Being a manager means having the power to influence others. Great managers inspire their teams to greatness and lead by example. Terrible managers frustrate their employees—and frustrated employees don’t stick around for the long haul. On average, 47% of high-performing employees left their company last year.
To reduce your company’s turnover problem:
- Identify manager actions that cause people to quit their jobs (via an employee experience survey).
- Teach your managers to lead in a way that promotes employee engagement and retention.
- Use management tools to coach and communicate according to employee behavioral needs.
If you don’t yet have access to an employee experience survey or management tools, that’s OK! Read on to discover four reasons why good employees leave bad managers. If you observe any of the following, take action as soon as possible!
1. Bad managers give feedback too often (or not at all).
The Predictive Index® conducted a people management study in which 5,103 people told us about their managers. Our research showed us that great bosses give just the right amount of feedback.
As you can see (below), managers who gave “just the right amount of feedback” were rated—on average—an 8.6 on a scale of 1-10. Managers who gave no feedback at all scored an average rating of 4.2. On the opposite end of the spectrum, managers who gave “way too much” feedback earned a 4.5.
If you’re unsure whether your managers give the appropriate amount of feedback, have them ask their employees during 1:1s. Or, if you don’t think employees will tell the truth, consider sending a quick survey they can answer anonymously.
Key takeaway: When in doubt, it’s better to give more feedback than less. Take a look at how the numbers stack up when you compare “I get some feedback, but not as much as I’d like” (6.5) to “I get a little more feedback than I’d like” (7.1).
2. Bad managers don’t invest in their people.
As part of the same People Management Study, respondents selected from a list of 105 traits to describe their managers. One of the 10 most common traits of bad managers was “Doesn’t show concern for my career and professional development.”
Full-time employees spend approximately one-quarter of their lives at work. It’s no wonder, then, that career and personal development is a top priority for so many.
Facebook found that learning and development was a top motivator for employees ages 54 and younger. Learning and development were most important to people in the 25-34 age bracket.
Key takeaway: To retain top performers—particularly early- to mid-career employees—managers need to provide ample opportunity for on-the-job development. Your company could bring in expert trainers on a regular basis. Or you might allow employees to attend professional conferences during normal working hours. Top talent thrives on gaining industry knowledge and developing specialized skills. Leadership must support and nurture those desires.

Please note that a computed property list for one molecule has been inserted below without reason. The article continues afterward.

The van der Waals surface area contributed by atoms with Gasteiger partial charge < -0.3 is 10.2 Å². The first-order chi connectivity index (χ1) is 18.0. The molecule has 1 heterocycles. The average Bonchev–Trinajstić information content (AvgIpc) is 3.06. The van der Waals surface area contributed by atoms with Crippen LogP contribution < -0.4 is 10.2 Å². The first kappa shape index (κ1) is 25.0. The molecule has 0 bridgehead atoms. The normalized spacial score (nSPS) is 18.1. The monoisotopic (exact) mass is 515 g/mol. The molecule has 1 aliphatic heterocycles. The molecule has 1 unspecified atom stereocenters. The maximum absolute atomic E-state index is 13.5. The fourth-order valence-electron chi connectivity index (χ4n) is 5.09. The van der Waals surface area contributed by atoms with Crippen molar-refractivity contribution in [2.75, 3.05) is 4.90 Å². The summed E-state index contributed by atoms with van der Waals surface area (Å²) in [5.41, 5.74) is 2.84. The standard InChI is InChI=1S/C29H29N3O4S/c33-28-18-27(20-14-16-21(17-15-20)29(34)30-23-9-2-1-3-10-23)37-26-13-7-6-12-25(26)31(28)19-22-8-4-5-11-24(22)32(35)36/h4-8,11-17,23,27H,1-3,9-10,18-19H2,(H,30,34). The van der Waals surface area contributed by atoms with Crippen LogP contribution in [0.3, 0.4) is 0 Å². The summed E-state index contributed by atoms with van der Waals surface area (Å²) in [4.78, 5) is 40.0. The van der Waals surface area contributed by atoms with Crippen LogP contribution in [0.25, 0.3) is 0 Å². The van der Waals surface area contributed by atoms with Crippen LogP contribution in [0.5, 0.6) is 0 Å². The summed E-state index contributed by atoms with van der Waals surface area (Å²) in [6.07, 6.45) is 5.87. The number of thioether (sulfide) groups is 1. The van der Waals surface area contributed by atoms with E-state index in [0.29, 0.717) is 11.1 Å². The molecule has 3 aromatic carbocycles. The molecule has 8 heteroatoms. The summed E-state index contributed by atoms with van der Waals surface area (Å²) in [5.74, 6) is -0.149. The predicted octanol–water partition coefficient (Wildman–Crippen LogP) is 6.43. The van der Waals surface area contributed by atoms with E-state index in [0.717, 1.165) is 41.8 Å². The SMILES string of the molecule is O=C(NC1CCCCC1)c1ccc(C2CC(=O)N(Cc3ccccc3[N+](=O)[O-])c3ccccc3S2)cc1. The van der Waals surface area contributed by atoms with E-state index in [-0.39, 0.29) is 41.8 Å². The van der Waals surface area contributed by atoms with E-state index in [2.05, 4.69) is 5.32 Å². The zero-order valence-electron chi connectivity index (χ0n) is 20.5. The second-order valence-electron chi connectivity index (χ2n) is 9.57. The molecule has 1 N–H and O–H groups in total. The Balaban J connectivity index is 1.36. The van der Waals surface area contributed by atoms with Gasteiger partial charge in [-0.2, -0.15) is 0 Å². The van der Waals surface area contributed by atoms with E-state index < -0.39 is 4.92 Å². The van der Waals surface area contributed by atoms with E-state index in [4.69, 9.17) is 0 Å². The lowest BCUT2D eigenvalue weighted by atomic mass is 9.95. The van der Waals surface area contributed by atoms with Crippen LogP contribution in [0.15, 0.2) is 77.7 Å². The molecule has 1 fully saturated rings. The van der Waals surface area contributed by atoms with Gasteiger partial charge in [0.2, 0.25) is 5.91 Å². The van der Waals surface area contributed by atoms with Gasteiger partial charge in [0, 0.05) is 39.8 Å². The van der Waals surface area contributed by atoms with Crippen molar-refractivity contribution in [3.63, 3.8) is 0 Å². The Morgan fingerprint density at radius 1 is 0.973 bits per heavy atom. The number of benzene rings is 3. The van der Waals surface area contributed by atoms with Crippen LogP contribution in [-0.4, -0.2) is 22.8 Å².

3. Bad managers don’t make expectations clear.
Good people want to do a good job. However, when the people in charge don’t set clear expectations, they set employees up to fail. And that failure leads to employee unhappiness and a high turnover rate.
Gallup studied 7,272 adults and found that one-half had quit a job because of a bad manager. They also learned that clarity of expectations is vital to employee performance.
It’s not enough to hand someone a job description or give a quick overview of responsibilities. Instead, managers should help employees set goals then talk about expectations and progress regularly. Gallup found that this dynamic boosts employee engagement:
Key takeaway: Managers should set clear expectations for employee behavior to minimize friction. Be sure to instruct people managers to communicate their preferences early on so everyone knows where they stand.
4. Bad managers play favorites.
High-performing employees are easy to like. They close huge deals, always hit deadlines, and are a pleasure to work with. While good managers are able to treat everyone on the team equally, bad managers give preferential treatment to a favorite few. Favoritism is demotivating and has a negative impact on team morale and company culture.
Key takeaway: Managers need to recognize that when they play favorites, they play with fire. Remind your managers to be mindful of how others may perceive the things they do and take meaningful steps to create an atmosphere of inclusivity. For example, managers could keep track of each time they recognize an employee for doing good work. They should be sure everyone gets celebrated at least once per quarter so nobody feels unappreciated.
Great managers are self-aware.
In conducting our People Management Study we found that most problems boil down to a lack of self-awareness. Leaders who lack self-awareness don’t realize the impact their actions have on their employees. This shortcoming manifests in a variety of ways—none of which are good for company health.
Managers rated a 9 or 10 were described as “communicative, respectful, transparent, fair, compassionate, inspiring, and supportive.” These adjectives indicate self-awareness. If you want to be the kind of manager people don’t leave, self-awareness should be a top priority.
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Ultimate Engagement Toolkit
Resources to better understand, measure, and improve engagement in your organization.